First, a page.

Saudi Arabia considers disbanding OPEC

Saudi Arabia considers disbanding oil production cartel OPEC amid growing pressure following Trump criticisms and Jamal Khashoggi murder

  • Saudi Arabia commissions study into dissolving oil production cartel OPEC
  • OPEC coordinates oil prices among producers and maintains the supply globally
  • Saudi now researching effects of disbanding group amid surmounting pressure
  • Kingdom faces scrutiny following US president’s criticism and Khashoggi affair

Saudi Arabia’s leading government-financed think tank is looking into the possible effects on oil markets of a breakup of OPEC. 

The Organization of the Petroleum Exporting Countries, founded in 1960, coordinates petroleum prices among producers and maintains a regular supply to consumer nations.

However, in a remarkable move for a country which has dominated oil exportation for 60 years, a study into the cartel’s dissolution has been demanded by top Saudi officials who see it as a high priority economic-policy.  

The Organization of the Petroleum Exporting Countries, founded in 1960, coordinates petroleum prices among producers and maintains a regular supply to consumer nations

The move comes amid growing pressure on the Saudi government, including from the US President Trump, who has accused the cartel of hiking up oil prices.

While investors have temporarily distanced themselves after US-based Saudi journalist Jamal Khashoggi was brutally murdered by regime henchmen.  


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Despite this, the think tank’s president, Adam Sieminski, said the study hadn’t been triggered by Trump’s forceful statements or the increased global scrutiny.

‘The kingdom knows demand for oil won’t last forever…so you need to think past OPEC,’ one senior adviser said. 

The move comes amid growing pressure on the Saudi government, including from the US President Trump, who has accused the cartel of hiking up oil prices. While investors have temporarily distanced themselves after US-based Saudi journalist Jamal Khashoggi was brutally murdered by regime henchmen (Trump with Crown Prince Mohammed bin Salman)

The study is part of a broader discussion among Saudi officials about the future of OPEC, the WSJ reports, with leading figures in the kingdom anticipating increased demand as supply dwindles in the coming decades.

It comes as the cartel faced increasingly irate calls from Trump over the alleged manipulation of oil prices at the expense of large oil-consuming countries – such as the US.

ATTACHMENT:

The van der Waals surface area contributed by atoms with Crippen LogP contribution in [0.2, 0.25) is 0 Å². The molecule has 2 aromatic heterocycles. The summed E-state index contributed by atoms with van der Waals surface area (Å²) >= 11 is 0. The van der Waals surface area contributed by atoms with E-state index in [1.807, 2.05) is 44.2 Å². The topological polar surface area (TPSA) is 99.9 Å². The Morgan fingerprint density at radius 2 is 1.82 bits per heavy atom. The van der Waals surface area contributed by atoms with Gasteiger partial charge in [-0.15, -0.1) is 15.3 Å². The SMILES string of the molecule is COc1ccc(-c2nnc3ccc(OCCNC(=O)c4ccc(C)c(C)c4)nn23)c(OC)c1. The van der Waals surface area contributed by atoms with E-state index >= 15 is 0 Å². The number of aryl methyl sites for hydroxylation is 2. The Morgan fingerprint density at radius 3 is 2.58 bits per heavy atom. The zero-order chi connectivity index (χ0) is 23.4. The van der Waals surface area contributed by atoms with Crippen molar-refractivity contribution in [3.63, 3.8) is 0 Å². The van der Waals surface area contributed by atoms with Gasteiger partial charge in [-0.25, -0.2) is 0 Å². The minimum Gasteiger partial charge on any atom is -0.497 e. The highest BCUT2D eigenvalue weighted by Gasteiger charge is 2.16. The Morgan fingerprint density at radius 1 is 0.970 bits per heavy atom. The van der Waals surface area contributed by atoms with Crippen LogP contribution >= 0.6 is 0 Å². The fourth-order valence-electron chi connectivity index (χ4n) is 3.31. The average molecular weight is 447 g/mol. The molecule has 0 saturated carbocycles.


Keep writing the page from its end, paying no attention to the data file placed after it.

Legislation in the US, dubbed NOPEC, has also been discussed which would curtail OPEC’s influence and effectively label them an illegal cartel.  

Although it has been suggested Saudi is intent on disbanding OPEC soon, some have questioned the long-term rationale for the move given the kingdom’s dominance within the group.

Meanwhile, internal feuding among founder members, namely Iran and Saudi have caused more turbulence, with Tehran accusing officials in Riyadh of acting on America’s behalf, particularly following US sanctions on Iranian oil exports

Saudi, along with Russia, exerts the most influence among the collective, and the pair joined forces in 2016 to rein in oil production as supply threatened to outstrip demand which had created super low prices.  

The coordination among the two has upset some OPEC members, who have complained they are being sidelined by decision makers in Riyadh and Moscow. 

Meanwhile, internal feuding among founder members, namely Iran and Saudi have caused more turbulence, with Tehran accusing officials in Riyadh of acting on America’s behalf, particularly following US sanctions on Iranian oil exports.  

Nonetheless, Saudi remains the biggest exporter among the cartel, accounting for roughly a third of the group’s collective 33 million barrels per day output. While its minister has long been considered the group’s de facto principle. 

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